Micoammeter | Hackaday
If there is one instrument that radio enthusiasts and other radio enthusiasts covet, it is the venerable Bird 43 Thruline power meter. The useful RF tool has hardly changed in the nearly 70 years since its introduction, and they are built like a tank. This makes Bird counters highly desirable, and therefore quite expensive, whether new or on the trade-meet circuit.
But radio amateurs are nothing if not ingenious, and are building a homebrew version of the Bird power meter (in Portuguese; Google translation tool at the bottom of the page) as Brazilian ham. [Luciano Sturaro (PY2BBS)] done is a good way to get your hands on one. Allowed, [Luciano] had a head start: a set of spare lines, which is the important part of a Bird power meter. The machined metal part is actually a section of air-insulated coaxial cable that the RF signal passes through on its way from the transmitter to the antenna. A “slug” is inserted into the tuned line cavity to sense RF and couple it to the counter electronics; the slug can be rotated to measure RF moving in either direction, allowing the user to determine the amount of RF reflected from the antenna system.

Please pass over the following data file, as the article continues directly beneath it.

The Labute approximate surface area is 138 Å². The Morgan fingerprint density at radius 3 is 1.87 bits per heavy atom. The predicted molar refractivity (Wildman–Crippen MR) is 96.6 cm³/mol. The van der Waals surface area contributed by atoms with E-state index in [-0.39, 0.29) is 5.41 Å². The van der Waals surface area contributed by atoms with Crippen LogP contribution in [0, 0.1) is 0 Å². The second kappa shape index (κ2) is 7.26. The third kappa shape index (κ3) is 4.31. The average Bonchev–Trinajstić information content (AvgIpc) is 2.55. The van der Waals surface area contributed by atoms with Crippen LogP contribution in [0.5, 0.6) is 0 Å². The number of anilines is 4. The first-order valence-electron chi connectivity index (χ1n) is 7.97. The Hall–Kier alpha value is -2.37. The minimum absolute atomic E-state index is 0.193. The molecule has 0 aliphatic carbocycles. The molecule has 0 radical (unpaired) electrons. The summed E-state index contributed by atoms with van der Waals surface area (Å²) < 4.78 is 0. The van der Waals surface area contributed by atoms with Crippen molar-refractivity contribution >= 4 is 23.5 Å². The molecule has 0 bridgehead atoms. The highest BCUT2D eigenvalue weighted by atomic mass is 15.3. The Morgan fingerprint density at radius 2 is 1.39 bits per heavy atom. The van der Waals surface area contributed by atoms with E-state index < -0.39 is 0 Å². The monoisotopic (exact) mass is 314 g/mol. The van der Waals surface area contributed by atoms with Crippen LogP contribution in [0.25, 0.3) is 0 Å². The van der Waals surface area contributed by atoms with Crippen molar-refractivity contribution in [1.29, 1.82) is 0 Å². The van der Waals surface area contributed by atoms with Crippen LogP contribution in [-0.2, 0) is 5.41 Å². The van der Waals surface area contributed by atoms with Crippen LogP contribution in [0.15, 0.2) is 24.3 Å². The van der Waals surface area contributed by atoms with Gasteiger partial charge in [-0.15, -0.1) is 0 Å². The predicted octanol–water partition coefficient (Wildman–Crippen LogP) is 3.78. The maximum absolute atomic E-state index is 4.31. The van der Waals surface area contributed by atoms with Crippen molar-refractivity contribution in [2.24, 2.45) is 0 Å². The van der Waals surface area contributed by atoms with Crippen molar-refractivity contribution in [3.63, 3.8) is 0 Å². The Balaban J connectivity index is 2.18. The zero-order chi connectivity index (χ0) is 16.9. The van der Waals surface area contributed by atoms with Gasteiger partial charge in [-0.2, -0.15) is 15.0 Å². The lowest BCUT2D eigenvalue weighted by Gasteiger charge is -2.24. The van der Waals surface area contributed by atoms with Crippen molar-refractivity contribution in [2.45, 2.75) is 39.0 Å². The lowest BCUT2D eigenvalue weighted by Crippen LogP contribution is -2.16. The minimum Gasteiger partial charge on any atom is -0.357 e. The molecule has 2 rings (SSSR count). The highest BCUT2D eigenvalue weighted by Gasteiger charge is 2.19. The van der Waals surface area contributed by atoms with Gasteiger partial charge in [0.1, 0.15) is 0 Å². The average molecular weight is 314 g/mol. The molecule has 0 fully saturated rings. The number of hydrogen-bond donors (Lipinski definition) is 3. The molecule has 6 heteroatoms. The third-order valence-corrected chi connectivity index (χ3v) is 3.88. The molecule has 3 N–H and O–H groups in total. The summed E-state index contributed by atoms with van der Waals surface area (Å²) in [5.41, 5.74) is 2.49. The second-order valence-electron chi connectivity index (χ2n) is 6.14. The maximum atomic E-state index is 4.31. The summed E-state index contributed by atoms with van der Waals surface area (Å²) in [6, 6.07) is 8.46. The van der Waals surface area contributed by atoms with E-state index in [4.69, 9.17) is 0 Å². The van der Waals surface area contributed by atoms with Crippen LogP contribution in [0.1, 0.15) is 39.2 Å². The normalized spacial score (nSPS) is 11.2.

[Luciano]The counter version is true to the rugged construction of the original, with a solid steel case that mimics its classic lines – the case even sports the same color scheme and a sturdy leather carrying handle. There are some changes in the electronics, and the movement of the speedometer itself is different from the original, but overall the “Buzz 50” is fantastic. We especially like the detailed nameplate in homage to Bird.
The thing about Bird – and Bird-like – counters is that slugs are like crisps; you can’t have just one. Curious about how these slugs work? Check out this slug repair project.
[Featured image of Bird 43 Wattmeter: Martin RF Supply]
Thanks to [Niko Huenk] for the tip!